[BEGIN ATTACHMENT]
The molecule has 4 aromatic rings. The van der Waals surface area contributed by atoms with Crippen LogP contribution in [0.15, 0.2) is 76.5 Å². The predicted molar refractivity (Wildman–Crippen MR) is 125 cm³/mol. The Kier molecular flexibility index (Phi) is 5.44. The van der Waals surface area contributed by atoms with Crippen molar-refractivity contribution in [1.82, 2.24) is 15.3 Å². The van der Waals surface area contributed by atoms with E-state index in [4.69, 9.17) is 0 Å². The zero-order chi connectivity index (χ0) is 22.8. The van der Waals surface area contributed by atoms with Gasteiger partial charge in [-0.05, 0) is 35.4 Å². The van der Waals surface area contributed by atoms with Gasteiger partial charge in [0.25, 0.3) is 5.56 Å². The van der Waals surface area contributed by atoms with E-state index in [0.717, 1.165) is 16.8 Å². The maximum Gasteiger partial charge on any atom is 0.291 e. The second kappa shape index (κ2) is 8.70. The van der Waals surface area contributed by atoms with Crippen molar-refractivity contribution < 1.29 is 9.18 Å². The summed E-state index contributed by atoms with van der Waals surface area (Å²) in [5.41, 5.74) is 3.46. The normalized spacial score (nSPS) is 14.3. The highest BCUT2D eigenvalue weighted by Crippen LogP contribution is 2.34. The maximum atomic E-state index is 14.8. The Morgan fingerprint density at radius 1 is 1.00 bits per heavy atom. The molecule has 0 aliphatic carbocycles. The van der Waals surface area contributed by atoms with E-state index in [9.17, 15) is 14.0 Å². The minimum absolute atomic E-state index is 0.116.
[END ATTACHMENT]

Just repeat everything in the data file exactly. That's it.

The molecule has 4 aromatic rings. The van der Waals surface area contributed by atoms with Crippen LogP contribution in [0.15, 0.2) is 76.5 Å². The predicted molar refractivity (Wildman–Crippen MR) is 125 cm³/mol. The Kier molecular flexibility index (Phi) is 5.44. The van der Waals surface area contributed by atoms with Crippen molar-refractivity contribution in [1.82, 2.24) is 15.3 Å². The van der Waals surface area contributed by atoms with E-state index in [4.69, 9.17) is 0 Å². The zero-order chi connectivity index (χ0) is 22.8. The van der Waals surface area contributed by atoms with Gasteiger partial charge in [-0.05, 0) is 35.4 Å². The van der Waals surface area contributed by atoms with Gasteiger partial charge in [0.25, 0.3) is 5.56 Å². The van der Waals surface area contributed by atoms with E-state index in [0.717, 1.165) is 16.8 Å². The maximum Gasteiger partial charge on any atom is 0.291 e. The second kappa shape index (κ2) is 8.70. The van der Waals surface area contributed by atoms with Crippen molar-refractivity contribution < 1.29 is 9.18 Å². The summed E-state index contributed by atoms with van der Waals surface area (Å²) in [5.41, 5.74) is 3.46. The normalized spacial score (nSPS) is 14.3. The highest BCUT2D eigenvalue weighted by Crippen LogP contribution is 2.34. The maximum atomic E-state index is 14.8. The Morgan fingerprint density at radius 1 is 1.00 bits per heavy atom. The molecule has 0 aliphatic carbocycles. The van der Waals surface area contributed by atoms with E-state index in [9.17, 15) is 14.0 Å². The minimum absolute atomic E-state index is 0.116.